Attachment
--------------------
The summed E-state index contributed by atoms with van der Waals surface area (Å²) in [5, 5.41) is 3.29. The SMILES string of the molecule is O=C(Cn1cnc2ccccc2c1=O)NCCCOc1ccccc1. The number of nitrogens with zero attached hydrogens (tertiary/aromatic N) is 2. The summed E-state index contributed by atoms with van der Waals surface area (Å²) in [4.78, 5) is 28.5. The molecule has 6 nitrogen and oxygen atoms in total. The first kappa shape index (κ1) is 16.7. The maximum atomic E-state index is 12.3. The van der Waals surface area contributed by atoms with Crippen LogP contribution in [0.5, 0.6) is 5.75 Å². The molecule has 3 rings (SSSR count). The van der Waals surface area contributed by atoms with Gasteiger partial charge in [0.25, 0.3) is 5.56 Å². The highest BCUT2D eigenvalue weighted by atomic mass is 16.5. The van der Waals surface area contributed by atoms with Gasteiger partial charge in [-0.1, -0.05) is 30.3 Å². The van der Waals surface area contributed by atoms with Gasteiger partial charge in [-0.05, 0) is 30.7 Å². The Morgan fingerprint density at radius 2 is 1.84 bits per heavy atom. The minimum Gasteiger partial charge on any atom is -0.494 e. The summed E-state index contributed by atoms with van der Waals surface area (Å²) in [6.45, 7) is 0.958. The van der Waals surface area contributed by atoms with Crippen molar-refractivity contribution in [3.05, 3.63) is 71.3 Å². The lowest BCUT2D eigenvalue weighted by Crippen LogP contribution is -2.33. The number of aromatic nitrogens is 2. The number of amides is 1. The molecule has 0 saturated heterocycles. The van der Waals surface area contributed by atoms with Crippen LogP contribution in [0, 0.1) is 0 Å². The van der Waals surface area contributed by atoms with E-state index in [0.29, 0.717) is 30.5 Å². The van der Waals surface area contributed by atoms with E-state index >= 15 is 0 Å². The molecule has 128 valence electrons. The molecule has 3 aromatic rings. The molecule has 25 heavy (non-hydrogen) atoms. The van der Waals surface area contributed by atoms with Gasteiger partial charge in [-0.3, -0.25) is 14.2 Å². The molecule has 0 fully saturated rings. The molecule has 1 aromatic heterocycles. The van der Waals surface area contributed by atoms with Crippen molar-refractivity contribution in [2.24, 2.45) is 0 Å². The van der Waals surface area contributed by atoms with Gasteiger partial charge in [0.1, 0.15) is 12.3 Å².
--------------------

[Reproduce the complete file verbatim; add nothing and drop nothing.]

The summed E-state index contributed by atoms with van der Waals surface area (Å²) in [5, 5.41) is 3.29. The SMILES string of the molecule is O=C(Cn1cnc2ccccc2c1=O)NCCCOc1ccccc1. The number of nitrogens with zero attached hydrogens (tertiary/aromatic N) is 2. The summed E-state index contributed by atoms with van der Waals surface area (Å²) in [4.78, 5) is 28.5. The molecule has 6 nitrogen and oxygen atoms in total. The first kappa shape index (κ1) is 16.7. The maximum atomic E-state index is 12.3. The van der Waals surface area contributed by atoms with Crippen LogP contribution in [0.5, 0.6) is 5.75 Å². The molecule has 3 rings (SSSR count). The van der Waals surface area contributed by atoms with Gasteiger partial charge in [0.25, 0.3) is 5.56 Å². The highest BCUT2D eigenvalue weighted by atomic mass is 16.5. The van der Waals surface area contributed by atoms with Gasteiger partial charge in [-0.1, -0.05) is 30.3 Å². The van der Waals surface area contributed by atoms with Gasteiger partial charge in [-0.05, 0) is 30.7 Å². The Morgan fingerprint density at radius 2 is 1.84 bits per heavy atom. The minimum Gasteiger partial charge on any atom is -0.494 e. The summed E-state index contributed by atoms with van der Waals surface area (Å²) in [6.45, 7) is 0.958. The van der Waals surface area contributed by atoms with Crippen molar-refractivity contribution in [3.05, 3.63) is 71.3 Å². The lowest BCUT2D eigenvalue weighted by Crippen LogP contribution is -2.33. The number of aromatic nitrogens is 2. The number of amides is 1. The molecule has 0 saturated heterocycles. The van der Waals surface area contributed by atoms with Crippen LogP contribution in [0, 0.1) is 0 Å². The van der Waals surface area contributed by atoms with E-state index in [0.29, 0.717) is 30.5 Å². The van der Waals surface area contributed by atoms with E-state index >= 15 is 0 Å². The molecule has 128 valence electrons. The molecule has 3 aromatic rings. The molecule has 25 heavy (non-hydrogen) atoms. The van der Waals surface area contributed by atoms with Gasteiger partial charge in [-0.3, -0.25) is 14.2 Å². The molecule has 0 fully saturated rings. The molecule has 1 aromatic heterocycles. The van der Waals surface area contributed by atoms with Crippen molar-refractivity contribution in [2.24, 2.45) is 0 Å². The van der Waals surface area contributed by atoms with Gasteiger partial charge in [0.1, 0.15) is 12.3 Å².